3S conference: Impact investors must be more strategic

Impact investors must be more strategic if they are going to make a real difference with their money, claims deputy director of the European Investment Fund and impact investment expert, Uli Grabenwarter.

Uli Grabenwarter 3S conference presentationSpeaking at the 3S Manage for Impact conference in Barcelona on Friday 28 September, Grabenwarter (right) argued that investors were too focused on ensuring that investees met their own requirements in terms of risk and return. 

“Can we really expect that when it comes to solving society’s problems that we are going to make a contribution if we are only funding what fits conveniently with our own risk and return profile?” he asked the audience of investors, foundation representatives, consultants, social entrepreneurs and academics.

He argued that impact investors needed to first focus on what they wanted to achieve rather than behaving opportunistically.

“We should look at our impact objective, make our own theory of change and then make the theory of change fundable,” he said.

“If we do that, we could actually end up creating managed impact that counts.”

The two-day conference, organised by Stone Soup Consultingand social impact advisors TIIME, featured one day of training sessions around impact measurement and management, followed by a second day of discussions and presentations. It took place at ESADE business school.

Taking the stage later that morning, Jeremy Nicholls, founder and former CEO of value accounting bodies Social Value UK and Social Value International (below), and Tris Lumley, director of innovation and development at think tank NPC, argued about whether the social sector had moved any closer to properly measuring its impact and then using that information to inform its future activities.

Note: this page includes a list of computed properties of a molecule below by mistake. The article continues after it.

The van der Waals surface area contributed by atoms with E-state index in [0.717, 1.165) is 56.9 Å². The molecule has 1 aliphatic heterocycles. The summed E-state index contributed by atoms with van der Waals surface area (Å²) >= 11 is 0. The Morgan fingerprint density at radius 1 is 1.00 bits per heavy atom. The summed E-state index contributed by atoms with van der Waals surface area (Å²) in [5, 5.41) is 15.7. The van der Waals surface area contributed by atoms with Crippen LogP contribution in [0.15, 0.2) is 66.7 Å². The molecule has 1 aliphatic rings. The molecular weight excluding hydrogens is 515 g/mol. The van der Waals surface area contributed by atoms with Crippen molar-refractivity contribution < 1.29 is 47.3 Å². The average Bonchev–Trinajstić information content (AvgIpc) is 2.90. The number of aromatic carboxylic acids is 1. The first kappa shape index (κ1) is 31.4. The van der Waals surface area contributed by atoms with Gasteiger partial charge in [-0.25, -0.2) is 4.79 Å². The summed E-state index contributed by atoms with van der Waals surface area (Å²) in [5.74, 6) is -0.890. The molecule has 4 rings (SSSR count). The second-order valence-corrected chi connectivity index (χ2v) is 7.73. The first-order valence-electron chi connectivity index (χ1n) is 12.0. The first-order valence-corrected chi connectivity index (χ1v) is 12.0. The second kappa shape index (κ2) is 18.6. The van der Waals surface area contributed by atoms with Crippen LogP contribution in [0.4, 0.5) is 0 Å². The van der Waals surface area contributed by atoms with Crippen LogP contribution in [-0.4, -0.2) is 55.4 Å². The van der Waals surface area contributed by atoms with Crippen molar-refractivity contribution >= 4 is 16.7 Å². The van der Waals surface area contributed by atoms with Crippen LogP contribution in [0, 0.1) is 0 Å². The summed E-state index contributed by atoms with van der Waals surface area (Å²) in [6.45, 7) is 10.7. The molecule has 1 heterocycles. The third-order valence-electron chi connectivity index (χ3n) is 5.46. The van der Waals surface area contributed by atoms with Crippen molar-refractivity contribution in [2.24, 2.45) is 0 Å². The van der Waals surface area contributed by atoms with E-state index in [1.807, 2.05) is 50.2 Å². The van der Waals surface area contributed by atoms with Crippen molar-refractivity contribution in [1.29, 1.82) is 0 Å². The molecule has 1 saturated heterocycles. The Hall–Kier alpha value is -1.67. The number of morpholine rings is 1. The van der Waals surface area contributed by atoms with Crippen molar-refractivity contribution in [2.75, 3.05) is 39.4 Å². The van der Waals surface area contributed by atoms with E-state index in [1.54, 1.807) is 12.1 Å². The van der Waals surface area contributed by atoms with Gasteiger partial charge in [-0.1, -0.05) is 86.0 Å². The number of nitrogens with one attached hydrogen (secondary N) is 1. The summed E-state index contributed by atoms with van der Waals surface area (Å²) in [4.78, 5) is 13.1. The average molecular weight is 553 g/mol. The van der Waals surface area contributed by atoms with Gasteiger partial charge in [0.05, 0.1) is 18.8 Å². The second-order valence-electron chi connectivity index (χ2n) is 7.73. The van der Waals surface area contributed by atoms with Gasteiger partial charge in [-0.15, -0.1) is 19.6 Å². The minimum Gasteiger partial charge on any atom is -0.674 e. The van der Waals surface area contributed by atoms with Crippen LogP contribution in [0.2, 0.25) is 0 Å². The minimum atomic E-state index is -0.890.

Jeremy Nicholls presentation 3S conference

Lumley contended that “data-driven decision-making” had been talked about for a long time, but little progress had been made. In response, Nicholls pointed out that, until relatively recently, financial accountancy was not a unified approach and it took a slow convergence of practice followed by legislation to create rules and standards. Nicholls added that the same was beginning to occur in the impact measurement field.

“Is that legislation resulting in the collection of meaningful data?” Lumley responded. “My fear is that it isn’t. The legislation is being driven by the money not by communities.”

Conversations during the two days highlighted that many social enterprises, particularly start-ups, struggled to collect the necessary performance data to inform their strategies and satisfy funders. 

Ben Carpenter, CEO of Social Value UK and Social Value International, said: “The whole concept needs de-demonising.” 


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Photographer: Frank Ostyn. Visual harvester (creator of posters on header photo): Delphine Boghos.